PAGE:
Whilst the Chairman’s remark did not entirely rule out the possibility of changes requiring a further additional provision being recommended by the Select Committee, Mark Lowe QC, Counsel for Buckinghamshire County Council, certainly viewed Mr Syms’ remarks as an indication that the shop shutters were coming down (see footnote 5):

“Because these petitioners come late in the programme, they shouldn’t be disadvantaged over those petitioners who came earlier who the Committee were prepared at least to hear on whether the land take was adequate.”

Although, Mr Lowe’s concern was naturally primarily for his clients, his observation would surely apply to all petitioners who have the misfortune of appearing before the Committee subsequent to Mr Syms’ remark. Indeed, the message appears to have spread, because Michael Humphries QC referred to “both the promoter and the Committee [being] obviously constrained in terms of additional provisions” when he addressed the Select Committee on behalf of his clients, FCC Waste Services (UK) Ltd, a couple of weeks later. He echoed Mr Lowe in opining that “it’s not appropriate or fair that petitioners that happen to have been programmed towards the end of the hearings should be disadvantaged in their ability to have additional provisions” (see footnote 6).

The appropriateness and acceptability of Mr Syms’ remark might best be judged by considering whether it would have been a tolerable comment to be made on day one of the Committee’s proceedings – I suggest that it would, most emphatically, not have been. If that supposition is accepted, then it is an equally unacceptable comment if made whenever there are any petitioners still to be heard, otherwise equal treatment of all petitioners is not assured. After all, the whole purpose of a petition is to pray to the House of Commons that clauses and provisions of the Bill that will, as they stand, prejudicially affect the petitioner and his/her rights, interests and property will be amended by the House; a petition devoid of this possibility becomes nugatory.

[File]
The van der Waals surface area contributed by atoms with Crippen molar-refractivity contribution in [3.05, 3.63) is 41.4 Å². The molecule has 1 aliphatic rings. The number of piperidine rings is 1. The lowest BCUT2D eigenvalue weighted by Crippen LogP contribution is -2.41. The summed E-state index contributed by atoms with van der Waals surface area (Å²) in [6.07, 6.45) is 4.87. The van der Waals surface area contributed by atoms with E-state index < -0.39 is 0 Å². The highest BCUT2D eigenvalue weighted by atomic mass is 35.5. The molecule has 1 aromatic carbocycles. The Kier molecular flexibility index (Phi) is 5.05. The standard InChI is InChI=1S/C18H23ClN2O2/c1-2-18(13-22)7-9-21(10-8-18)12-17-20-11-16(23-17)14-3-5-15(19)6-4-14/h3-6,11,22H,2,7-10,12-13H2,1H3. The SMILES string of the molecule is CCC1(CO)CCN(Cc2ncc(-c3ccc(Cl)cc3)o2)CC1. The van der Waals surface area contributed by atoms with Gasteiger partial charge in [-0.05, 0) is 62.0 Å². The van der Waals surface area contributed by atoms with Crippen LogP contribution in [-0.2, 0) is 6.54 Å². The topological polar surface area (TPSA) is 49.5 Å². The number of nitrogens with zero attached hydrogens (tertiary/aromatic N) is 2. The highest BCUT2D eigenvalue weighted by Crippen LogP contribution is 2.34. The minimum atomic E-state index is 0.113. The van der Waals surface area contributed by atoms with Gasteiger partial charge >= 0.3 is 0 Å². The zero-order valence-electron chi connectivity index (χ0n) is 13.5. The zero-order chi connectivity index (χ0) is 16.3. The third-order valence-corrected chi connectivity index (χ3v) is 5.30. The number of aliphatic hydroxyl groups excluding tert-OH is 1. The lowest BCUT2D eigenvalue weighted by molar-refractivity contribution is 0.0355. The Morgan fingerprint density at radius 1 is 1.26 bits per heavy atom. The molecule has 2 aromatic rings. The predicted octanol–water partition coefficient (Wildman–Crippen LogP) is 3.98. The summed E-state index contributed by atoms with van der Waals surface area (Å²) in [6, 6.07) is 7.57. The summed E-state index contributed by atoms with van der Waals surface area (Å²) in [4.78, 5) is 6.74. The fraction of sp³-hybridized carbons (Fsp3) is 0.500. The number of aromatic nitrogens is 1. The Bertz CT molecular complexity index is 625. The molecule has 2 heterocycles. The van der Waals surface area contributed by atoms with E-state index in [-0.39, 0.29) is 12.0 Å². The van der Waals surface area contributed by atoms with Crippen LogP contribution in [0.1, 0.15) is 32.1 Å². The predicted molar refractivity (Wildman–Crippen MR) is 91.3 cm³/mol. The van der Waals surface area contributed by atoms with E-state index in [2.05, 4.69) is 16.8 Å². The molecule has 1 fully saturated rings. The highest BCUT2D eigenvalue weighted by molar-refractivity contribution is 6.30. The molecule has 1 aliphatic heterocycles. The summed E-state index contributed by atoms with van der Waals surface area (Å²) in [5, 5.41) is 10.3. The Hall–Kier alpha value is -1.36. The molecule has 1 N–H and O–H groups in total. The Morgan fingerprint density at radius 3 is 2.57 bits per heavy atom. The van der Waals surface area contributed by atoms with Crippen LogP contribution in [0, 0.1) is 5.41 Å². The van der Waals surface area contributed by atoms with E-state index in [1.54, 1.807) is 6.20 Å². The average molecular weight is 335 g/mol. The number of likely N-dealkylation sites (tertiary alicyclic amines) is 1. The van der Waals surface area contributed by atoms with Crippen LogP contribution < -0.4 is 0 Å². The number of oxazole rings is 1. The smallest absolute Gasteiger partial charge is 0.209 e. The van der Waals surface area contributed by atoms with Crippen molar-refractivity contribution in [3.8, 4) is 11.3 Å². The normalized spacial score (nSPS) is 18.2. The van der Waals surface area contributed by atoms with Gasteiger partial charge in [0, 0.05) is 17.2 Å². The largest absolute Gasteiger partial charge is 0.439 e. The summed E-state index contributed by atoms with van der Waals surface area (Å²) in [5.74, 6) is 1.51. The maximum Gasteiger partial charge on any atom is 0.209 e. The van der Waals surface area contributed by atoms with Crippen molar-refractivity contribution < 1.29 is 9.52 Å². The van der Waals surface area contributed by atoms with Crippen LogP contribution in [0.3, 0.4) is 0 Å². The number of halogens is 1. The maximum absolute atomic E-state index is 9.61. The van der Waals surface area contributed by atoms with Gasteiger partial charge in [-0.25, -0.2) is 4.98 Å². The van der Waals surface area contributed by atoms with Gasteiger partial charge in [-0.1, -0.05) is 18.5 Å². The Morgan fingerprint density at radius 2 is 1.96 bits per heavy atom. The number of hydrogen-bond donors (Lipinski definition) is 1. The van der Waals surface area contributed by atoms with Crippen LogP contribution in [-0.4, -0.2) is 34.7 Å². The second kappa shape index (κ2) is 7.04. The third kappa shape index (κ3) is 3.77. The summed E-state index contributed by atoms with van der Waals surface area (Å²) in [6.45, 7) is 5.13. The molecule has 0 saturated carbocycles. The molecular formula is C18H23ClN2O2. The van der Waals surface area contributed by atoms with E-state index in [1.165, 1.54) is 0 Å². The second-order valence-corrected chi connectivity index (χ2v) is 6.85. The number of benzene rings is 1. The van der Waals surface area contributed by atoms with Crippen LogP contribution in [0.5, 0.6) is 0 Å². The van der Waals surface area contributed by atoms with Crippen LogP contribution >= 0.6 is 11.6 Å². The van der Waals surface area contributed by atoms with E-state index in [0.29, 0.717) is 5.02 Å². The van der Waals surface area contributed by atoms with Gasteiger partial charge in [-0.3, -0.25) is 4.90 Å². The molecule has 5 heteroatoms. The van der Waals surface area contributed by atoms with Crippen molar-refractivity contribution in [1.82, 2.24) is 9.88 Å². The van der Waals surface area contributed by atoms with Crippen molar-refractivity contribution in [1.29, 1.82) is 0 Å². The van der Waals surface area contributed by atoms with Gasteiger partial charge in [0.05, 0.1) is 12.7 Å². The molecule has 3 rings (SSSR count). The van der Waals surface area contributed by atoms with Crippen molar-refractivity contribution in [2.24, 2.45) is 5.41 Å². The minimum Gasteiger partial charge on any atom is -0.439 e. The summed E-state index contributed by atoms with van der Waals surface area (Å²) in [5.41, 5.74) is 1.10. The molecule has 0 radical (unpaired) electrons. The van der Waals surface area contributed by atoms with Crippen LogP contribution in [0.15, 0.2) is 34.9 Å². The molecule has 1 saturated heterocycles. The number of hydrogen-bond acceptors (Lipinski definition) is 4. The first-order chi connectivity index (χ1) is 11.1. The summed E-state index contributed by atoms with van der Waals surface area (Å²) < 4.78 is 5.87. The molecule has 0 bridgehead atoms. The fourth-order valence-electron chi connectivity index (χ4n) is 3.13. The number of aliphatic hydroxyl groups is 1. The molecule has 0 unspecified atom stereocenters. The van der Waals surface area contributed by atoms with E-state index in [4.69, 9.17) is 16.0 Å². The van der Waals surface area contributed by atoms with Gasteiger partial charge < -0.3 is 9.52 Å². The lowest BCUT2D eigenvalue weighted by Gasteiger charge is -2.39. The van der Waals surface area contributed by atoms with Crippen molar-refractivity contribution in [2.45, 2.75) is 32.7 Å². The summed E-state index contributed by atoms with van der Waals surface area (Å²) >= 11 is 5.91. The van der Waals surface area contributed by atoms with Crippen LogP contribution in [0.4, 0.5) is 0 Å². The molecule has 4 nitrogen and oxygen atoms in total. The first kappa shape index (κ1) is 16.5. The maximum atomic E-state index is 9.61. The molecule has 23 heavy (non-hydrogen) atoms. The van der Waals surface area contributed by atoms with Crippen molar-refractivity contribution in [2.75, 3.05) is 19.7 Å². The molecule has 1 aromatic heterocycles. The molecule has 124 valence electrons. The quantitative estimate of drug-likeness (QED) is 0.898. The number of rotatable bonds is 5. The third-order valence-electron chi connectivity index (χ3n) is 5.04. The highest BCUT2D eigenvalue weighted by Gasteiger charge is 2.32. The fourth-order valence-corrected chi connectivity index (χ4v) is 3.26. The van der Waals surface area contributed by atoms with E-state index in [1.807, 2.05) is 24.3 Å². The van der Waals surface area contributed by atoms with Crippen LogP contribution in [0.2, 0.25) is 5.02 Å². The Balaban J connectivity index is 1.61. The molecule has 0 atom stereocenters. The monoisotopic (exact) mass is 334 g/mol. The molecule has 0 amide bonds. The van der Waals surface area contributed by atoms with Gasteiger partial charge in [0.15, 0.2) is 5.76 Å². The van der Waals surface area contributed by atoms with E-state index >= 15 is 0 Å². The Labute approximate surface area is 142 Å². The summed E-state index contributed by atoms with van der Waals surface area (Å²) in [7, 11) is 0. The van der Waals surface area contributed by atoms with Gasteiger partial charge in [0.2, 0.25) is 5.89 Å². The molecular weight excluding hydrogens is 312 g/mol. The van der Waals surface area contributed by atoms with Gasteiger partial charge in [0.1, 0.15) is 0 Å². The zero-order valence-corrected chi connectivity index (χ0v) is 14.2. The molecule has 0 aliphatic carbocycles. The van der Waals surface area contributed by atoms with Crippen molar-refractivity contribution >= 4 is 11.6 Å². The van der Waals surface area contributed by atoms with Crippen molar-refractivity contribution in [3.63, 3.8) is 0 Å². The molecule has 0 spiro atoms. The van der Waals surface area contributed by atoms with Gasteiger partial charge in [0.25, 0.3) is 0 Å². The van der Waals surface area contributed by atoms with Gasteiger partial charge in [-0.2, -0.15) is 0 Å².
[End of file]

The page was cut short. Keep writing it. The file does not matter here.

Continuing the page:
I’m sure that the Chairman has our sympathy and understanding if his expressed wish to close down the possibility of further additional provisions was the result of fatigue. It would be much less excusable if he was responding to external pressure from the Government’s business managers.


  1. Mrs Kirkham’s witness session took place on the morning of Tuesday 13thOctober 2015 and is recorded from paragraph 469 in the transcript and from 12:10 hrs in the video. The quoted phrases have been extracted from paragraph 513 of the transcript.